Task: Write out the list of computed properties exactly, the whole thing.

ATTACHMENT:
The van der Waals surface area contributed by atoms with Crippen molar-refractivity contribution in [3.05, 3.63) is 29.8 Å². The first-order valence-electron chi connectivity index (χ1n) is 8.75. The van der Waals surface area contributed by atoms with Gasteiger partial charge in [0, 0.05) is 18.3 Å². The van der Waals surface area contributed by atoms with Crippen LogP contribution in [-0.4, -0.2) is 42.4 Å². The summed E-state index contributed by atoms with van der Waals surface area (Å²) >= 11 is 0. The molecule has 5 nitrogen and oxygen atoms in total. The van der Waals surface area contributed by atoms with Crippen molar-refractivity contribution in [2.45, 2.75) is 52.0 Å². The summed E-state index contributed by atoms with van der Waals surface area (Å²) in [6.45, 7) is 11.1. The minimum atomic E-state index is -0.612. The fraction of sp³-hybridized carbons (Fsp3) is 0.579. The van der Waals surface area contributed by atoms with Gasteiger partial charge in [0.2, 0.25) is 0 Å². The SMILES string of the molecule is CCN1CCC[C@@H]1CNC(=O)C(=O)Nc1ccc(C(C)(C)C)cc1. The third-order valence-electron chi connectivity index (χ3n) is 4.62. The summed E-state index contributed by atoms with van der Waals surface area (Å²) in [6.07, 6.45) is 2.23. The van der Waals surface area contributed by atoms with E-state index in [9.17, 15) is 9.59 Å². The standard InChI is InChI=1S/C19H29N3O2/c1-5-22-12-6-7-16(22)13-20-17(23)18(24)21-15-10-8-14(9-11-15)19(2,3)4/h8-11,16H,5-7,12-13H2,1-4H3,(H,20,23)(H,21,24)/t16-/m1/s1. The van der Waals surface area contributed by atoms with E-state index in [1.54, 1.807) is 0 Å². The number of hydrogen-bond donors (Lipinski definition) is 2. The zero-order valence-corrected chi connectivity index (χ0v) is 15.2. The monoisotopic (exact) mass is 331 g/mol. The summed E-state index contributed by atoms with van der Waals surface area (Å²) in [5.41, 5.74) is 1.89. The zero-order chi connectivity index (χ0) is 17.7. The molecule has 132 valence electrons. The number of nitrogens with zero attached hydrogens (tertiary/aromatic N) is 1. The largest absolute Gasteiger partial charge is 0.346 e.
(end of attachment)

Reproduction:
The van der Waals surface area contributed by atoms with Crippen molar-refractivity contribution in [3.05, 3.63) is 29.8 Å². The first-order valence-electron chi connectivity index (χ1n) is 8.75. The van der Waals surface area contributed by atoms with Gasteiger partial charge in [0, 0.05) is 18.3 Å². The van der Waals surface area contributed by atoms with Crippen LogP contribution in [-0.4, -0.2) is 42.4 Å². The summed E-state index contributed by atoms with van der Waals surface area (Å²) >= 11 is 0. The molecule has 5 nitrogen and oxygen atoms in total. The van der Waals surface area contributed by atoms with Crippen molar-refractivity contribution in [2.45, 2.75) is 52.0 Å². The summed E-state index contributed by atoms with van der Waals surface area (Å²) in [6.45, 7) is 11.1. The minimum atomic E-state index is -0.612. The fraction of sp³-hybridized carbons (Fsp3) is 0.579. The van der Waals surface area contributed by atoms with Gasteiger partial charge in [0.2, 0.25) is 0 Å². The SMILES string of the molecule is CCN1CCC[C@@H]1CNC(=O)C(=O)Nc1ccc(C(C)(C)C)cc1. The third-order valence-electron chi connectivity index (χ3n) is 4.62. The summed E-state index contributed by atoms with van der Waals surface area (Å²) in [6.07, 6.45) is 2.23. The van der Waals surface area contributed by atoms with E-state index in [9.17, 15) is 9.59 Å². The standard InChI is InChI=1S/C19H29N3O2/c1-5-22-12-6-7-16(22)13-20-17(23)18(24)21-15-10-8-14(9-11-15)19(2,3)4/h8-11,16H,5-7,12-13H2,1-4H3,(H,20,23)(H,21,24)/t16-/m1/s1. The van der Waals surface area contributed by atoms with E-state index in [1.54, 1.807) is 0 Å². The number of hydrogen-bond donors (Lipinski definition) is 2. The zero-order valence-corrected chi connectivity index (χ0v) is 15.2. The monoisotopic (exact) mass is 331 g/mol. The summed E-state index contributed by atoms with van der Waals surface area (Å²) in [5.41, 5.74) is 1.89. The zero-order chi connectivity index (χ0) is 17.7. The molecule has 132 valence electrons. The number of nitrogens with zero attached hydrogens (tertiary/aromatic N) is 1. The largest absolute Gasteiger partial charge is 0.346 e.